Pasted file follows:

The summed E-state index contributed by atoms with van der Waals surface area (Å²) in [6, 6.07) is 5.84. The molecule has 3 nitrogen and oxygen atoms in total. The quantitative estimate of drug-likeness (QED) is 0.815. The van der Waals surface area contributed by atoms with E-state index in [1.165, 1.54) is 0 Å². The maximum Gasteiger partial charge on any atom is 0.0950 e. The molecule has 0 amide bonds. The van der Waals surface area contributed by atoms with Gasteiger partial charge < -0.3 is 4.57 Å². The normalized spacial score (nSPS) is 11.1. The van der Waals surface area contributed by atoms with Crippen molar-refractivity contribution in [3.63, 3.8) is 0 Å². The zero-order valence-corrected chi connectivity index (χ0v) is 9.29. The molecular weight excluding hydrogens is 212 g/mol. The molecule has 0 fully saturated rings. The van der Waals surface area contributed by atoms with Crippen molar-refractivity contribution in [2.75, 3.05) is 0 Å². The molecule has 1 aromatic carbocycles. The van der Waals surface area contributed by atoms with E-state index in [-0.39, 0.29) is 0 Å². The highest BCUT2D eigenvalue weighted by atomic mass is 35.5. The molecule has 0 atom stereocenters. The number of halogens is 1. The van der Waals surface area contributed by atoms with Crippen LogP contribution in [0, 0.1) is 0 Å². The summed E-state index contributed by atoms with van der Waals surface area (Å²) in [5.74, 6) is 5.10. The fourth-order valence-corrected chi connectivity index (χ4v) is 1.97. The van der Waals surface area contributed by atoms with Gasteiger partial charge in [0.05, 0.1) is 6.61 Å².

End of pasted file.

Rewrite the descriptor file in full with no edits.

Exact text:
The summed E-state index contributed by atoms with van der Waals surface area (Å²) in [6, 6.07) is 5.84. The molecule has 3 nitrogen and oxygen atoms in total. The quantitative estimate of drug-likeness (QED) is 0.815. The van der Waals surface area contributed by atoms with E-state index in [1.165, 1.54) is 0 Å². The maximum Gasteiger partial charge on any atom is 0.0950 e. The molecule has 0 amide bonds. The van der Waals surface area contributed by atoms with Gasteiger partial charge < -0.3 is 4.57 Å². The normalized spacial score (nSPS) is 11.1. The van der Waals surface area contributed by atoms with Crippen molar-refractivity contribution in [3.63, 3.8) is 0 Å². The zero-order valence-corrected chi connectivity index (χ0v) is 9.29. The molecular weight excluding hydrogens is 212 g/mol. The molecule has 0 fully saturated rings. The van der Waals surface area contributed by atoms with Crippen molar-refractivity contribution in [2.75, 3.05) is 0 Å². The molecule has 1 aromatic carbocycles. The van der Waals surface area contributed by atoms with E-state index in [-0.39, 0.29) is 0 Å². The highest BCUT2D eigenvalue weighted by atomic mass is 35.5. The molecule has 0 atom stereocenters. The number of halogens is 1. The van der Waals surface area contributed by atoms with Crippen LogP contribution in [0, 0.1) is 0 Å². The summed E-state index contributed by atoms with van der Waals surface area (Å²) in [5.74, 6) is 5.10. The fourth-order valence-corrected chi connectivity index (χ4v) is 1.97. The van der Waals surface area contributed by atoms with Gasteiger partial charge in [0.05, 0.1) is 6.61 Å².